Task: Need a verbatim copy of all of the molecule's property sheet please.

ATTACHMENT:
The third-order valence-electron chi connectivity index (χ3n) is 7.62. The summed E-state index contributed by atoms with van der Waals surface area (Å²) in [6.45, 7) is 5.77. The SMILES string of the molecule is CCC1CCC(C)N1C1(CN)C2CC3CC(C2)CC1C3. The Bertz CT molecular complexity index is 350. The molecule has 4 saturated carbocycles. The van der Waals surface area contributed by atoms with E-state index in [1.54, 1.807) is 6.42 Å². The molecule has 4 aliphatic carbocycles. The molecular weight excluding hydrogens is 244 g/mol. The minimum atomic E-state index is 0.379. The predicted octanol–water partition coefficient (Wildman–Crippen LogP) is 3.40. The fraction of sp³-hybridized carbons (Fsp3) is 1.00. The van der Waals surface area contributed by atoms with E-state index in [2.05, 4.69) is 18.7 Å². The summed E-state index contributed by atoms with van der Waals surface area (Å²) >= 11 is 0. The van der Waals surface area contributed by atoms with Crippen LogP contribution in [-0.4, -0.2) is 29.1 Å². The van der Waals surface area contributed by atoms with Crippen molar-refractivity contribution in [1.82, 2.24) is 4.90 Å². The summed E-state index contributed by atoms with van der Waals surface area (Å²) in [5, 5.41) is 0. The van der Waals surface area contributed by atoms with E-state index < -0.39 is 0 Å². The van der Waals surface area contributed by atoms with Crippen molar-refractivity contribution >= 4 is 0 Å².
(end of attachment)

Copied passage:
The third-order valence-electron chi connectivity index (χ3n) is 7.62. The summed E-state index contributed by atoms with van der Waals surface area (Å²) in [6.45, 7) is 5.77. The SMILES string of the molecule is CCC1CCC(C)N1C1(CN)C2CC3CC(C2)CC1C3. The Bertz CT molecular complexity index is 350. The molecule has 4 saturated carbocycles. The van der Waals surface area contributed by atoms with E-state index in [1.54, 1.807) is 6.42 Å². The molecule has 4 aliphatic carbocycles. The molecular weight excluding hydrogens is 244 g/mol. The minimum atomic E-state index is 0.379. The predicted octanol–water partition coefficient (Wildman–Crippen LogP) is 3.40. The fraction of sp³-hybridized carbons (Fsp3) is 1.00. The van der Waals surface area contributed by atoms with E-state index in [2.05, 4.69) is 18.7 Å². The summed E-state index contributed by atoms with van der Waals surface area (Å²) >= 11 is 0. The van der Waals surface area contributed by atoms with Crippen LogP contribution in [-0.4, -0.2) is 29.1 Å². The van der Waals surface area contributed by atoms with Crippen molar-refractivity contribution in [1.82, 2.24) is 4.90 Å². The summed E-state index contributed by atoms with van der Waals surface area (Å²) in [5, 5.41) is 0. The van der Waals surface area contributed by atoms with E-state index < -0.39 is 0 Å². The van der Waals surface area contributed by atoms with Crippen molar-refractivity contribution >= 4 is 0 Å².